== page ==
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White-Nose Syndrome: Will This Deadly Fungal Disease Cause Bats to Become Extinct?

December 06, 2013 | 3,327 views
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By Dr. Becker

You may have read or heard about the deadly white-nose syndrome that is destroying bat populations throughout the eastern U.S. Sadly, the disease is threatening to put one bat species in western North Carolina on the endangered species list.

The U.S. Fish and Wildlife Service (FWS) is proposing to list the northern long-eared bat as endangered under the Endangered Species Act. This tiny mammal, about half the size of a mouse, is found in western N.C. and upwards all the way into Canada.

There are seven species of bats in western N.C. that are susceptible to white-nose syndrome, and other species are being affected as well, including the little brown bat and the tri-colored bat.

Deadly White-Nose Syndrome is Decimating Bat Populations

White-nose syndrome first appeared in bats in upstate New York in 2006. It’s a fungal disease that causes a white fungus to grow on the faces, ears, wings and feet of hibernating bats. When effected bats come out of hibernation, they are severely malnourished and susceptible to starving to death before the insects they feed on emerge in the spring.

The reason the northern long-eared bat is so susceptible to white-nose syndrome is because of its size – about three to three and a half inches long and less than a half ounce in weight. This tiny bat also reproduces only one pup (baby) a year, which means the species doesn’t have much time to recover from disease.

The white-nose fungus irritates the bats’ skin, invading and degrading the tissue. It also burns off fat reserves, which is why the bats emerge from hibernation emaciated, hungry and thirsty. The fungus also eats into the skin tissue of the wings, which makes it difficult for them to fly well. Bats’ wings are also important for water balance and temperature control.

The fungus responsible for white-nose syndrome thrives in low temperatures and high humidity – typical climates found in the caves and mines where northern long-eared bats hibernate.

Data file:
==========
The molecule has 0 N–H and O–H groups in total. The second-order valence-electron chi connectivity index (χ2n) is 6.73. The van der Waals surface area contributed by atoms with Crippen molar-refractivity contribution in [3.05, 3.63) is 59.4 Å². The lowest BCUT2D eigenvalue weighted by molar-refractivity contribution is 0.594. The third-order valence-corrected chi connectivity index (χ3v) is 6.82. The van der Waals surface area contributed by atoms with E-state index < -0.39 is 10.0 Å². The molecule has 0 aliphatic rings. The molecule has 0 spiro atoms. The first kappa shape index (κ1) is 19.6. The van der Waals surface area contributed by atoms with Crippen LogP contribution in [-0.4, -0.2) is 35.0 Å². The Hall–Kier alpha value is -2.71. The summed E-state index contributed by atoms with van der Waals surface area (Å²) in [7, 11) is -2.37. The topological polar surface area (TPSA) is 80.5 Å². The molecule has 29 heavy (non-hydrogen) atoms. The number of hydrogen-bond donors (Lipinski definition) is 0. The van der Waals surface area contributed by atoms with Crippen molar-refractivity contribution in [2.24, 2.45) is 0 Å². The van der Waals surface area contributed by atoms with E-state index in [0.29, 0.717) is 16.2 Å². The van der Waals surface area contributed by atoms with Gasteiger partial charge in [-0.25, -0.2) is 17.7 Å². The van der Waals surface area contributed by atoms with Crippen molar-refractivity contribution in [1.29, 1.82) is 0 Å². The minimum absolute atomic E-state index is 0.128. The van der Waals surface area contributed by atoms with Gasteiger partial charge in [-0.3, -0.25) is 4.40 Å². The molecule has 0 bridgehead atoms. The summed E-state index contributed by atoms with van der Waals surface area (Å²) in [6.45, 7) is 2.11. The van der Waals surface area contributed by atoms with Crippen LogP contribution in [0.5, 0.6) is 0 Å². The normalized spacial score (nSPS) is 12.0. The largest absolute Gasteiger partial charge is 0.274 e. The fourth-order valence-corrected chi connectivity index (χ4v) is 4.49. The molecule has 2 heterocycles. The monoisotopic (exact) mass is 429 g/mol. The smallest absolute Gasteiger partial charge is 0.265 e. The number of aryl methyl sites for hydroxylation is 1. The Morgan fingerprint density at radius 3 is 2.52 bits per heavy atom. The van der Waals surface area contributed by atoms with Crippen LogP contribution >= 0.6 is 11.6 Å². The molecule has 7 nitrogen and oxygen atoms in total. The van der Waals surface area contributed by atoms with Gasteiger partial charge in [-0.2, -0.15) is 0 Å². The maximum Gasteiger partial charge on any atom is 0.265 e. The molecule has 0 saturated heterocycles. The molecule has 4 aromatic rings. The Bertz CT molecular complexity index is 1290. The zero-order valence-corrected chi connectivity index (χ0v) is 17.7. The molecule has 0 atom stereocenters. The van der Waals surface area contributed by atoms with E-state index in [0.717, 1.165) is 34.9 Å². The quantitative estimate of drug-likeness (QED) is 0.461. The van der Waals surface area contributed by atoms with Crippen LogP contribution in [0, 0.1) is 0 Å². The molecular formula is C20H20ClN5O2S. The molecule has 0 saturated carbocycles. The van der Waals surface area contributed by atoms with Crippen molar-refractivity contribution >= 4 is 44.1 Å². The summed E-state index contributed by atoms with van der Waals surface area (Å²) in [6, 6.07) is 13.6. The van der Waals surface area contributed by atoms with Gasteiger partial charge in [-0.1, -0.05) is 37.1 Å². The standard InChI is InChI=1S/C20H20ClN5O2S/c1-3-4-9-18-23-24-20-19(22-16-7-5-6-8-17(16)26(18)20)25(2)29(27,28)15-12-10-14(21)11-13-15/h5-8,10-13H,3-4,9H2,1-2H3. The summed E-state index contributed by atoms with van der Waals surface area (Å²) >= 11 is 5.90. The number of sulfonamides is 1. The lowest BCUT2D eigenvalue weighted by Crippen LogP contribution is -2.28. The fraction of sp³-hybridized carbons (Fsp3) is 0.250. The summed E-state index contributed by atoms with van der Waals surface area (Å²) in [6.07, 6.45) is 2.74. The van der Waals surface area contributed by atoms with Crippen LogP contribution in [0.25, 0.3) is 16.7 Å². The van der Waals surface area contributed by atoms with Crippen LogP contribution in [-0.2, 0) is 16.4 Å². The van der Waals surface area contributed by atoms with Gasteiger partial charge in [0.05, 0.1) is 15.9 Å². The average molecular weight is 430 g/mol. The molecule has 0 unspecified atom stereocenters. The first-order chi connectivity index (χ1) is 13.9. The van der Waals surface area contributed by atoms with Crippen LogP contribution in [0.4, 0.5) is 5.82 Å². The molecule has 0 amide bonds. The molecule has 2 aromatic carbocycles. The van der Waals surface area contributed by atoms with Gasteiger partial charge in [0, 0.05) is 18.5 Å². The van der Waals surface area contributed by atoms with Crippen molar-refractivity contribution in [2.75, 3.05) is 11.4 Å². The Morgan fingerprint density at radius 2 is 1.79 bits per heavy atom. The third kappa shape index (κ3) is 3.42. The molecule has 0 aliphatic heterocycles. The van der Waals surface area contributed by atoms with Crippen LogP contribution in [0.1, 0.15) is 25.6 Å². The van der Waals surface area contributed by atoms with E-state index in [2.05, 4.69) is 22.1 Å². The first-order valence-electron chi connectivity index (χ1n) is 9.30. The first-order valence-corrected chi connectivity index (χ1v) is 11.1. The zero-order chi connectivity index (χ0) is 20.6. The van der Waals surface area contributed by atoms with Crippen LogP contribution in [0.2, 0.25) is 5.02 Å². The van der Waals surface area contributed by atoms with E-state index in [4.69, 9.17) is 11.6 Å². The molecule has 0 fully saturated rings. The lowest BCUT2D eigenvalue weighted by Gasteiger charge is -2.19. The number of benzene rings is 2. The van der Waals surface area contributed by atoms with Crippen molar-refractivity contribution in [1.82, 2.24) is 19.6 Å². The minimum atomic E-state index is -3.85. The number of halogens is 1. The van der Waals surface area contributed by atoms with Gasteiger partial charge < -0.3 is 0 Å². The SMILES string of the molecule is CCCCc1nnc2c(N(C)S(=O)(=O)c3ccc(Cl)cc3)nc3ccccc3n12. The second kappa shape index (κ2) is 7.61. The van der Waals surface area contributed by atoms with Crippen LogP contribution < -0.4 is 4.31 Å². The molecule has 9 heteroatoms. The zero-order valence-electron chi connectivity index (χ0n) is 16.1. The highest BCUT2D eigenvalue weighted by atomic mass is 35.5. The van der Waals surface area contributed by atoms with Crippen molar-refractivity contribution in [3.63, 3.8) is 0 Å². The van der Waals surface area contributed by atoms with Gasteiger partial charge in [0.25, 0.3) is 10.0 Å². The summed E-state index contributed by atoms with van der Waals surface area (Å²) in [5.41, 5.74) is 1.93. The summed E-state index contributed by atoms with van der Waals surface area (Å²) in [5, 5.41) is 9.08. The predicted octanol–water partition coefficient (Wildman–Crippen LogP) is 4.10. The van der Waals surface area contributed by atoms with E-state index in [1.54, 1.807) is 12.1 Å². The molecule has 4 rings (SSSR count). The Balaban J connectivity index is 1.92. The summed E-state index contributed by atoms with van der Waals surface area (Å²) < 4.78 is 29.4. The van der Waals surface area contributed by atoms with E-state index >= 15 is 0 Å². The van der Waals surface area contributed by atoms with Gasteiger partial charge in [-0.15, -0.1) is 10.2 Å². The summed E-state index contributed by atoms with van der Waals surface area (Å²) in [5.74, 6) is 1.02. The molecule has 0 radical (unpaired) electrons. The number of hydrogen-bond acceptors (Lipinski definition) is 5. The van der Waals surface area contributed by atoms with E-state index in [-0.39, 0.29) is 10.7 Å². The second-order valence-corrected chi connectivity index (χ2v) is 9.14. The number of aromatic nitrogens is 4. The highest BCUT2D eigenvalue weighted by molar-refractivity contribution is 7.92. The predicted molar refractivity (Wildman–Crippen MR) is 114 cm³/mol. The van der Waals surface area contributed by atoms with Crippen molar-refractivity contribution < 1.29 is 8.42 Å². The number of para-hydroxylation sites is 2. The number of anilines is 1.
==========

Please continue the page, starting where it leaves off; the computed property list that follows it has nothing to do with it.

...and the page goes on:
The fungus is spread from bat to bat as they hibernate in caves and mines. There’s no evidence to suggest white-nose syndrome affects humans, but people can transfer the fungus from one cave or mine to others on their shoes and clothing. In western N.C., the public is prohibited from going into any cave or abandoned mine on public lands.

'One of the most devastating wildlife diseases of our time.'

Since its first appearance in 2006, white-nose syndrome has killed an estimated 5.5 million bats in the U.S. and Canada. According to Sue Cameron with the FWS in Asheville, N.C., populations of the northern long-eared bat in the northeastern U.S. have declined by 99 percent in just seven years.

Biologists in western N.C. perform bat counts in local mines and caves during the winter months. A mine in Avery County that once had over 1,000 bats before white-nose syndrome, had 65 bats last winter. A mine in Haywood County that typically had 4,000 bats before white-nose only had 250 bats last winter.

According to Cameron of the FWS:

“Bats are a really important part of the ecosystem. They are a major predator of night flying insects. They eat mosquitoes and pests that can impact forests and crops, so people should really be concerned about this. Bats are pretty amazing animals and we hate to see losses of any species.”

And according to Gabrielle Graeter, wildlife diversity biologist with the N.C. Wildlife Resources Commission:

“People consider this one of the most devastating wildlife diseases of our time. It is affecting multiple species across a huge geographical range and spreading rapidly over a very short time. You can’t find the northern long-eared bat in the Northeast anymore.”

The N.C. Wildlife Resources Commission has been studying white-nose syndrome in several states for the last three years, looking for ways to slow the spread of the disease and searching for biological treatments that might reduce the effect on bats.

Unfortunately, they haven’t come up with much other than to advise people to stay out of caves and mines, put up bat boxes to provide safe alternative spots for bats to nest, and most importantly, learn to appreciate bats.

If a final decision is made to list the northern long-eared bat as endangered under the Endangered Species Act, the bat will be protected from “take” – harming, harassing or killing. Federal agencies will begin work to conserve the species and its habitat, and a recovery plan will be developed.

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